The Newark Museum of Art was established in 1909, now the state’s largest, housed in a dramatic structure that is a photo op in and of itself, with wonderful arch formed details on the front of the building. Your Digital Photo Academy instructor will advise you on various approaches to capture this structure, ranging from an acute angle/worm’s eye view featuring the edge of the roof as it slices into cloud formations of the sky above or a straight on shot, accessorized by adjacent landscaping, bushes, objects, outdoor stairs, bordering buildings and even individuals set to convey a scale of human presence.
The some spots the interior space is bathed in natural light to allow instruction of capturing window adjacent images that render sweet light streaming in to enhance the beauty of statues, paintings, antiquities, and people as well. You will practice composition techniques such as the Rule of Thirds to add drama to a portrait of a visitor admiring a display, shot to create a balance between the individual, (s) and the sculptures, murals, paintings, photographs and glass displays.
Other composition strategies, such as layering, symmetry and leading lines can transform the chaos of a room, filled with a dizzying abundance of disparate items into a photo laid out in an orderly fashion charming the viewer into a visual game, eye hopping from one piece to the next, in and all around within the frame of the image.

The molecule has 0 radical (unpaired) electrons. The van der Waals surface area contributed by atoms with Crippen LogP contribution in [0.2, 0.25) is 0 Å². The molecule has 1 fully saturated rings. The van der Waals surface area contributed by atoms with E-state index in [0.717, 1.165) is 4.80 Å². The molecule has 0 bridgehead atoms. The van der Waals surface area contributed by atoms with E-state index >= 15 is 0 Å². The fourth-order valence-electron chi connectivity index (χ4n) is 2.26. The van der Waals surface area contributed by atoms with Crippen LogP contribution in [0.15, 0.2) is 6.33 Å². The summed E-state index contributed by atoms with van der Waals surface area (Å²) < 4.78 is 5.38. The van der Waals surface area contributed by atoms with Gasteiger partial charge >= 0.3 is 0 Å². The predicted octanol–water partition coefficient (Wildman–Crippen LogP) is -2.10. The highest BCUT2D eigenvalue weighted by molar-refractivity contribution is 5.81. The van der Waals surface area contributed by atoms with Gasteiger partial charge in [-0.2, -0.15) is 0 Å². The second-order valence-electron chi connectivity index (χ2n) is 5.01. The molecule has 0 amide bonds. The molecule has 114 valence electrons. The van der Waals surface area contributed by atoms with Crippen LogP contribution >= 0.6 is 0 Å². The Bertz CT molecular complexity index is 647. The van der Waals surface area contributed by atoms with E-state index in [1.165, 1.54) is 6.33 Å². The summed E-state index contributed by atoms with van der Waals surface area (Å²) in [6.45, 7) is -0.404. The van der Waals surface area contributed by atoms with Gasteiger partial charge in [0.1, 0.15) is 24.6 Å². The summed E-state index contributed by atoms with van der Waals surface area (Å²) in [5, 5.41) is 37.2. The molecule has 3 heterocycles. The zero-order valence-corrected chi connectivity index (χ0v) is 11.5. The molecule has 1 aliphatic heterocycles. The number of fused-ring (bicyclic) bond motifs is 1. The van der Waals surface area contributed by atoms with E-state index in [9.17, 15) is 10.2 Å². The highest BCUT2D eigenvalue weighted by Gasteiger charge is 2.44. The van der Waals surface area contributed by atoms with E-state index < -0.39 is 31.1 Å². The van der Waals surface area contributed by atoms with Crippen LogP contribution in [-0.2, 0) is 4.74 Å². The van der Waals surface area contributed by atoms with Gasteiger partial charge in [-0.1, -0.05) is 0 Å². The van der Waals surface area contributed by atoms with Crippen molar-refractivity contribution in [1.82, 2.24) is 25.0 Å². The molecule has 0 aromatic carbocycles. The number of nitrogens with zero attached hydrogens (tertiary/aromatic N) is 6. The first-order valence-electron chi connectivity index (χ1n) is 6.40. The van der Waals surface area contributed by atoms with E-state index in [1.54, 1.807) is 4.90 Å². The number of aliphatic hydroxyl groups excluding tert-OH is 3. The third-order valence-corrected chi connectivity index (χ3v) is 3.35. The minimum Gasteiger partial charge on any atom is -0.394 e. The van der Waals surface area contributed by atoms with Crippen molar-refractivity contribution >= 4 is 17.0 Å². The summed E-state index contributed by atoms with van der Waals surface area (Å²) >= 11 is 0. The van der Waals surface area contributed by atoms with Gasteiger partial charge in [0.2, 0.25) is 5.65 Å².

There is also the opportunity to develop photographic approaches, which accommodate challenging, ambient lighting conditions to a found in a variety of colors of walls, design flourishes and graphic patterns of the collection of galleries and hallway floorings. These photo lessons will take place while you are enjoying the impressive collections of American art, decorative arts, contemporary art, as well as works from Asia, Africa, the Americas, and the ancient world.
You will be taking photographs of the 110-year-old museum’s most significant holdings, a collection of Tibetan art, recognized as one of the most significant in the Western Hemisphere, plus its collection of American art from the colonial era, the 19th century Hudson River School of painting as well as more modern pieces by Edward Hopper, Georgia O’Keeffe and others. There are photographic layouts to best capture any collection mounted on the walls, hanging from the ceiling and on display in the interior space of the room. Your instructor will help you integrate all of the room’s content into a singular image and get a sense of what the curator’s thinking might have been which resulted in how the room is put together.